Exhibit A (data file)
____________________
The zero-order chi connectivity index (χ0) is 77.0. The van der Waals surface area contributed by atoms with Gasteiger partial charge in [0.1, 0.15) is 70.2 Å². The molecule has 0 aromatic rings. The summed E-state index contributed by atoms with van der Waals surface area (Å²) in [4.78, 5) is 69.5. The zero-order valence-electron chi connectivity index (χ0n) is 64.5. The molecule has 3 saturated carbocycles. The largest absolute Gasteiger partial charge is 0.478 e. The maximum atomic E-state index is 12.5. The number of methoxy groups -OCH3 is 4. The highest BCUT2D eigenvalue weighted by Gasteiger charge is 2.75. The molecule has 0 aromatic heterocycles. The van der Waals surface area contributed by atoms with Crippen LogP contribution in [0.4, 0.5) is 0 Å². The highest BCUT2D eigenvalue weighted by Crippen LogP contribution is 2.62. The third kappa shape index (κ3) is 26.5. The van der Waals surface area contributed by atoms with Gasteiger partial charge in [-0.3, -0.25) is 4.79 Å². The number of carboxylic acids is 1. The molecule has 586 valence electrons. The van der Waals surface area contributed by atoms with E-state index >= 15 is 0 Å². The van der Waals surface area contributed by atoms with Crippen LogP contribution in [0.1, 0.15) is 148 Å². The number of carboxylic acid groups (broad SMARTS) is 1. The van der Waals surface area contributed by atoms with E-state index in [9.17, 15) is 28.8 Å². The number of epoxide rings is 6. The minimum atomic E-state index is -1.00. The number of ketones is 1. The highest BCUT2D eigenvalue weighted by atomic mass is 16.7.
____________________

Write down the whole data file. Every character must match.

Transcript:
The zero-order chi connectivity index (χ0) is 77.0. The van der Waals surface area contributed by atoms with Gasteiger partial charge in [0.1, 0.15) is 70.2 Å². The molecule has 0 aromatic rings. The summed E-state index contributed by atoms with van der Waals surface area (Å²) in [4.78, 5) is 69.5. The zero-order valence-electron chi connectivity index (χ0n) is 64.5. The molecule has 3 saturated carbocycles. The largest absolute Gasteiger partial charge is 0.478 e. The maximum atomic E-state index is 12.5. The number of methoxy groups -OCH3 is 4. The highest BCUT2D eigenvalue weighted by Gasteiger charge is 2.75. The molecule has 0 aromatic heterocycles. The van der Waals surface area contributed by atoms with Crippen LogP contribution in [0.4, 0.5) is 0 Å². The highest BCUT2D eigenvalue weighted by Crippen LogP contribution is 2.62. The third kappa shape index (κ3) is 26.5. The van der Waals surface area contributed by atoms with Gasteiger partial charge in [-0.3, -0.25) is 4.79 Å². The number of carboxylic acids is 1. The molecule has 586 valence electrons. The van der Waals surface area contributed by atoms with E-state index >= 15 is 0 Å². The van der Waals surface area contributed by atoms with Crippen LogP contribution in [0.1, 0.15) is 148 Å². The number of carboxylic acid groups (broad SMARTS) is 1. The van der Waals surface area contributed by atoms with E-state index in [9.17, 15) is 28.8 Å². The number of epoxide rings is 6. The minimum atomic E-state index is -1.00. The number of ketones is 1. The highest BCUT2D eigenvalue weighted by atomic mass is 16.7.